Thermochemistry: Energy, Enthalpy, Calorimetry, Hess’s Law
4 hours
Chapter 5
Problem Set: 3 4 7 15 17 19 23 24 25 27 30 33 39 44 47 49 51 54 56 59 63 65 66 67 70 71 74 76 85
Supplementary Materials:
POGIL: “Calorimetry”
Heat and Temperature in Phase Changes
Calorimetry Calculations
Calorimetry Lab
Demo: Dehydration of Sugar
Demo: Boiling
Demo: Dehydration of Sugar Student Worksheet
Demo: Boiling Acetone at Reduced Pressure Student Worksheet
ΔE = q + w,
w = -PΔV,
ΔH = q at constant P,
Hess’s Law

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Second Quarter
and Time
Text Information
incl. Problems
Lab(s) Memory Work
Electronic Structure of Atoms: EM Radiation, Atomic Spectra, Quantum Mechanics, Orbitals
7 hours
Chapter 6
Problem Set: 2 7 13 15 19 22 26 29 34 37 39 44 47 49 53 55 60 62 66 70 73 75 77 84 85 102 105
Pre-lab: Flame Tests due on the first day of the lab
Lab: Flame Tests
Lab: Hydrogen Atom Simulator Do problems 1 - 5 for homework. The rest of the questions will be answered using an online simulator (link is on the lab page). (computer lab)
Pre-lab: Atomic Emission lamps due on the day of the lab
Lab: Atomic Emission Lamps
E=mc2, E = hν, c = λν, quantum numbers, electron configuration method, trends in ionization energy and atomic radius
Periodic Trends: Development of the Periodic Table, Effective Nuclear Charge, Ion and Atom Size, Ionization Energy, Electron Affinity, Group Trends Chapter 7
Problem Set: 1 4 7 12 13 14 17 19 22 23 26 28 31 34 37 39 42 45 48 51 52 55 58 59 61 62 66 69 73 78 91 111
Supplementary Materials:
POGIL: “Photoelectron Spectroscopy”
POGIL: “Periodic Trends”
POGIL: “Advanced Periodic Trends” YouTube Playlist about the Periodicity of the Properties of Elements
   trends in ionization energy and atomic radius
Trends for atomic size, ion size, ionization energy, effective nuclear charge, and electron affinity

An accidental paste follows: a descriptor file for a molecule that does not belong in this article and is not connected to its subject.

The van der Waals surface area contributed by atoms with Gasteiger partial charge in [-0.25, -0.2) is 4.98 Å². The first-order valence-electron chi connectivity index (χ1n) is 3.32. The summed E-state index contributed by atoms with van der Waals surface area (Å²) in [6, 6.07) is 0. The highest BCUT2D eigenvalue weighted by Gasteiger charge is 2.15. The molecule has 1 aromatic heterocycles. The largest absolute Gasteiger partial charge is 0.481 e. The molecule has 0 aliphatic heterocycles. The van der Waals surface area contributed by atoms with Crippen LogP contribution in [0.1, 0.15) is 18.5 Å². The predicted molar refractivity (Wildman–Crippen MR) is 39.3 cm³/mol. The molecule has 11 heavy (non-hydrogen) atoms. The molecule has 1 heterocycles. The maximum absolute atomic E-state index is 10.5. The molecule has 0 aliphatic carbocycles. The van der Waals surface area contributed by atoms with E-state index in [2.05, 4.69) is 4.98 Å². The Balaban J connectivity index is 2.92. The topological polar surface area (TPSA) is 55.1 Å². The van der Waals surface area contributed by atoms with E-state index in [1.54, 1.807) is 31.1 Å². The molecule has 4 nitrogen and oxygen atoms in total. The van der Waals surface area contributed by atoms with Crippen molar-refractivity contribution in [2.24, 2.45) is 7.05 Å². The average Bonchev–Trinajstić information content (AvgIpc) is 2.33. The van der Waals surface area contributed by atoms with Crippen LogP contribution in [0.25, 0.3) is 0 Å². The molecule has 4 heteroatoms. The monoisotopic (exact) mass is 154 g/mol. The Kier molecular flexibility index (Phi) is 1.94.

Chemical Bonding: Ionic, Covalent, Metallic; Lewis Structures, Electronegativity
7 hours
Chapter 8
Problem Set: 9 12 15 18 22 24 26 33 35 38 39 42 45 47 48 49 51 53 55 59 62 63 64 68 70 71 74 94 110
Supplementary Materials:
POGIL: “Bond Energy”
POGIL: “Molecular Geometry”
Activity: Lewis Diagrams
Lewis Diagrams: Molecules to draw
Home-Inquiry: Crystals
Slime! (Glurch and Oobleck)
Lewis Structures method, pg 315-316
Trends for atomic size, ion size, and electronegativity
Molecular Structure and Polarity: VSEPR, 3-D structure of molecules, molecular polarity
5 hours
Chapter 9.1 - 9.6
Problem Set: 14 15 17 20 23 25 26 27 30 33 35 38 40 43 45 51 52 55 58 61 66
Supplementary Materials:
VSEPR Shapes with PhET Simulator
Lewis Diagrams and VSEPR Shapes
Table of VSEPR Shapes and Modifications
Building Models (hands-on covalent bonding activity) VSEPR model method, pg 348
Solids and Solutions: Intermolecular Forces and Phase Changes, 3 hours
Chapter 11.1-11.6 and Chapter 12 section 12.1, 12.2 "Crystalline and Amorphous Solids", 12.3 first 3 paragraphs plus "Alloys", 12.4 first 5 paragraphs, 12.5 first 2 paragraphs, 12.6, and 12.7 first 4 paragraphs
Problem Set: Ch. 11: 9 11 14 15 16 19 22 2428 30 33 36 38 39 41 43 46 49 52 53 54 58 60 63 64
Ch. 12: 9 10 11 12 13 14 15 16 37 38 45 117

Heat and Temperature in Phase Changes
POGIL: Types of Solids
Demo: Boiling

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Third Quarter
and Time
Text Information
incl. Problems
Lab(s) Memory Work
Solutions: Energy of Solution Formation, Vapor Pressure, Colligative Properties
5 hours
Chapter 13
Problem Set: 9 14 17 19 22 23 26 29 33 35 36 38 39 42 43 46 48 51 54 56 57 61 63 66 69 74 77 79 82 110